of a real newsman for behaving foolishly at a bloviation conference in Switzerland a more pressing story than that of a fake
newsman gaining years of access to the White House (and network TV cameras) under mysterious circumstances?
How is it that more than 40 percent of Americans still believe Iraq has weapons of mass destruction even though President
Bush personally has admitted there are none? ... It's because overall, mainstream media reportage in the United States
about the occupation in Iraq is being censured, distorted, threatened by the military and controlled by corporations that
own the outlets.
Jamail goes on to say that Eason Jordan's comments on the
targeting of journalists were not without credibility, which is the part of this story that the righties will pick up, if
they notice it. But I was more interested in this part:
Most Americans also don't know there are four permanent U.S. military bases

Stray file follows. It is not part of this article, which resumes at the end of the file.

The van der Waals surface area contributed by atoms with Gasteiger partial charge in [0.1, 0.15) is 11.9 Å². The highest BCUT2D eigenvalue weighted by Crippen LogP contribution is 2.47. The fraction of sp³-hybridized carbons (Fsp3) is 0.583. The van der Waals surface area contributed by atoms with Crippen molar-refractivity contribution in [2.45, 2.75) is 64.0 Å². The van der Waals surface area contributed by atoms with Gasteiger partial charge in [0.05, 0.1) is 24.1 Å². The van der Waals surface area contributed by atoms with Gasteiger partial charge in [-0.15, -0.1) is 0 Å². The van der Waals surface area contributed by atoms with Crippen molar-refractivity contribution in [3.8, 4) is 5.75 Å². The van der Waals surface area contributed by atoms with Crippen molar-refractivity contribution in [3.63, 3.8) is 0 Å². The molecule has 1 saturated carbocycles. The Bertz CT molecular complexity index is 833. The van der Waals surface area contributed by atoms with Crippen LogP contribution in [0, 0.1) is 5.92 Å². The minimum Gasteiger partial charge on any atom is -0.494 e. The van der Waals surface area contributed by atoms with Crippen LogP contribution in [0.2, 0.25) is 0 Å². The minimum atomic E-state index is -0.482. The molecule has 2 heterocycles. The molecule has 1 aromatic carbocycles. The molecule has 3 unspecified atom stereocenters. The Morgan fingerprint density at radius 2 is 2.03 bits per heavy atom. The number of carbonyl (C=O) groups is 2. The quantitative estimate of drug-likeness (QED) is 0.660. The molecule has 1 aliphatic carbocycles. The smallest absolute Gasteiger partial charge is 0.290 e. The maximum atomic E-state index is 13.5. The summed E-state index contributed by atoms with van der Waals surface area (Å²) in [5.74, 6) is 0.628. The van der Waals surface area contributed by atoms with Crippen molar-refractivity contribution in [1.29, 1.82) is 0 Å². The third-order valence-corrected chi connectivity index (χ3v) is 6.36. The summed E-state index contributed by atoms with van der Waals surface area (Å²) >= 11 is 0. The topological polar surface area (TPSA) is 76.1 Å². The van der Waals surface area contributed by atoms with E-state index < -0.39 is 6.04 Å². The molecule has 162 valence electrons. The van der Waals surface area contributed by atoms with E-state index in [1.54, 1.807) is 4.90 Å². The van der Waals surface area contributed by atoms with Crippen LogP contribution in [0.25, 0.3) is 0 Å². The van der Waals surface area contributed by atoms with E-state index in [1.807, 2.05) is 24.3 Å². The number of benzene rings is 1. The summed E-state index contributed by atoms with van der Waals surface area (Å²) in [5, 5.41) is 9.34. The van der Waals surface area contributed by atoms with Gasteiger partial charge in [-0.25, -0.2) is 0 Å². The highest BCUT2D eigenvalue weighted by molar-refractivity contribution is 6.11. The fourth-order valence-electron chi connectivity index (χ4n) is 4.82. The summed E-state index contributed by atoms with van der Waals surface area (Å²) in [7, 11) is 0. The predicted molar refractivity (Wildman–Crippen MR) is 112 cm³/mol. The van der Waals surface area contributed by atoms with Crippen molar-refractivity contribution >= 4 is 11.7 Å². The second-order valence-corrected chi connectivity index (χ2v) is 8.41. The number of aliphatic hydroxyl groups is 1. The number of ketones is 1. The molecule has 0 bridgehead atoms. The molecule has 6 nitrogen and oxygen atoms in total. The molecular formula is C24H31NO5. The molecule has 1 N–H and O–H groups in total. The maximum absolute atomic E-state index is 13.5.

in Iraq, with the Halliburton subsidiary Kellogg Brown and Root diligently constructing 10 others.
I admit I've only heard dim rumblings about this. I knew some
permanent bases were planned and maybe in construction, but this guy says four bases are completed.
And, of course, there is also the stuff about how many people
die every day, and how much tax money is missing, and about the terrible state of morale among U.S. troops.
Truly, during the Vietnam War we got more information about what was going
on "over there" than we're getting now.
Update February 17:
Last night I wrote, "Jamail goes on to say that Eason Jordan's comments on the targeting of journalists were not without credibility,
which is the part of this story that the righties will pick up, if they notice it."
Boy, did I call that one right. You can count on the righties ... to be righties. Who cares about censorship? Who cares about being lied to by the White
House? Not righties. Right now it's hard to put a finger on exactly what it is they are protecting -- perhaps the legend they've
created for themselves in their own minds. It's way pathetic, in any event.
Yesterday I put down Eason Jordan as a non-story that got blown up into a story by
the Right Blogosphere. And, of course, the righties are saying the same thing about "Jeff Gannon." Writes Glenn Reynolds: